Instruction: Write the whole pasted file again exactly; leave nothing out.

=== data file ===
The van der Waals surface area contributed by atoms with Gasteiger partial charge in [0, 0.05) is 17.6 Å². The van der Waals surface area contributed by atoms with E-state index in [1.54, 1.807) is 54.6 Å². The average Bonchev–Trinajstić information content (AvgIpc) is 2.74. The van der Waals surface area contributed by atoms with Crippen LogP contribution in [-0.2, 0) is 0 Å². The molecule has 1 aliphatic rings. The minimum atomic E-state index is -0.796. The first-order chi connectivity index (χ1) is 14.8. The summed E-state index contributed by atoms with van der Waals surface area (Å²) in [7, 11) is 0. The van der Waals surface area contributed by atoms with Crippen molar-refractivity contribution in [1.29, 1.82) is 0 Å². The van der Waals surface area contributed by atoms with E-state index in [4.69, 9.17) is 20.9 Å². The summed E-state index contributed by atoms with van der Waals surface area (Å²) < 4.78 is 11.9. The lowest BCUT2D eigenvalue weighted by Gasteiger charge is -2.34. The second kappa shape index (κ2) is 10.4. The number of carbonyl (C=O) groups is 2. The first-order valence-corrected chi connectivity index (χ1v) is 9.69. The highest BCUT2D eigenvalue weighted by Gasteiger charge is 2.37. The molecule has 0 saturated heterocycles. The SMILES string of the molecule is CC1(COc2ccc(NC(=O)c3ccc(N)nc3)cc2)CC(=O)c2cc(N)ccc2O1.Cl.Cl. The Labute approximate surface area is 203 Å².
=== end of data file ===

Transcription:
The van der Waals surface area contributed by atoms with Gasteiger partial charge in [0, 0.05) is 17.6 Å². The van der Waals surface area contributed by atoms with E-state index in [1.54, 1.807) is 54.6 Å². The average Bonchev–Trinajstić information content (AvgIpc) is 2.74. The van der Waals surface area contributed by atoms with Crippen LogP contribution in [-0.2, 0) is 0 Å². The molecule has 1 aliphatic rings. The minimum atomic E-state index is -0.796. The first-order chi connectivity index (χ1) is 14.8. The summed E-state index contributed by atoms with van der Waals surface area (Å²) in [7, 11) is 0. The van der Waals surface area contributed by atoms with Crippen molar-refractivity contribution in [1.29, 1.82) is 0 Å². The van der Waals surface area contributed by atoms with E-state index in [4.69, 9.17) is 20.9 Å². The summed E-state index contributed by atoms with van der Waals surface area (Å²) < 4.78 is 11.9. The lowest BCUT2D eigenvalue weighted by Gasteiger charge is -2.34. The second kappa shape index (κ2) is 10.4. The number of carbonyl (C=O) groups is 2. The first-order valence-corrected chi connectivity index (χ1v) is 9.69. The highest BCUT2D eigenvalue weighted by Gasteiger charge is 2.37. The molecule has 0 saturated heterocycles. The SMILES string of the molecule is CC1(COc2ccc(NC(=O)c3ccc(N)nc3)cc2)CC(=O)c2cc(N)ccc2O1.Cl.Cl. The Labute approximate surface area is 203 Å².